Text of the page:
The Royal Resort, as advertised in the travel industry, actually has a legitimate claim to the name, as it appealed so much to the King of Thailand back in the 1920’s that he had a palace built there and named it Klai Kangwon (“Far From Worries”). The current King and his family are often in residence these days too, and the beach is still one of Thailand’s most beautiful and alluring.
About four kilometres of soft white sand stretches in a wide band from one headland to another; there is plenty of space for sunning with lounge chairs and umbrellas to hire if you like, or just bring your own and set up camp. The sea here is clear, clean and calm, with ideal swimming conditions. Kite-surfing/sailing has become an extremely popular sport; in fact there are competitions going on year round, and you can always find someone to teach you the basics.
Partially because of the fairly frequent presence of Royalty, the town and the beach enjoy a quieter and safer environment than many of the country’s more tourist-oriented resorts. This is not the place to go topless on the beach or stroll through town in a bikini; though you will not be arrested for indecent exposure, it’s considered an insult and won’t endear you to the residents.
Hua Hin is one of the few spots in Thailand where you can ride a horse (or a pony, for little people) on the beach. Fishing and eco-cruising boats, banana boat rides, water skiing, para-sailing and snorkeling are all on the activity menu; scuba diving is not, as there are no large reefs or underwater rocks in the near vicinity. Plenty of refreshment is available from beach-side vendors, and the best of it is the scrumptious variety of fresh seafood – don’t miss it.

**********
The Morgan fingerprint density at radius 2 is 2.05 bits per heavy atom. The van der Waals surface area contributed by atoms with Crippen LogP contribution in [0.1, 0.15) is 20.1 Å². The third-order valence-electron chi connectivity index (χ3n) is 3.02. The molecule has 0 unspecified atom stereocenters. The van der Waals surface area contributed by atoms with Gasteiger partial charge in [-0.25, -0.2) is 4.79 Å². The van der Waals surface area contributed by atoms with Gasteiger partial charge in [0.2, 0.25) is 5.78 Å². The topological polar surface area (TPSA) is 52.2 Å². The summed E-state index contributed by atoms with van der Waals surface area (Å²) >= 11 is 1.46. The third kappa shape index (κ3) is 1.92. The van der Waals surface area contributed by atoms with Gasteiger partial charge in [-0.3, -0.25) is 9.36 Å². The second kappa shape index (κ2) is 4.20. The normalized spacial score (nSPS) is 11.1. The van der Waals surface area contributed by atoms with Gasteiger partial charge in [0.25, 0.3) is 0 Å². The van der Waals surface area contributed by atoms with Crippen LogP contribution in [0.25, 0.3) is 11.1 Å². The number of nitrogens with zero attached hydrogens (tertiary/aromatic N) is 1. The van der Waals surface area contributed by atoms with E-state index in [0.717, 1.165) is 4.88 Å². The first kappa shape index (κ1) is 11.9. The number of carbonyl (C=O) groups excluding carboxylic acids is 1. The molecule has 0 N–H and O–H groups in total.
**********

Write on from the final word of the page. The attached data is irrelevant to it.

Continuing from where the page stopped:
The southern end of Hua Hin beach is marked by Khao Takiab, a hill that separates it from another long, lovely swimming beach that is owned by the Thai military but open to the public. The views from Khao Takiab are also lovely and a great spot to watch the sunset over dinner and/or cocktails and admire the tan you’ve acquired on the beach.
For golfers, it’s worthy of note that there are several world-class courses within a 30-minute drive of Hua Hin town. Much of the surrounding area is National Park, with some great hikes to scenic spots such as the 11-tier waterfall at Pa La-U in the midst of a lush forest abounding in birds and butterflies.
Another don’t-miss is back in town at the nightly street market, frequented by the locals and a good opportunity to absorb a bit of real Thai beach life.
Overall, Hua Hin has escaped the over-development so common in areas like Pattaya and Patong, and the city officials are committed to keeping it that way, or so it seems. Only about three hours from Bangkok, it’s an ideal destination for just relaxing in the sun.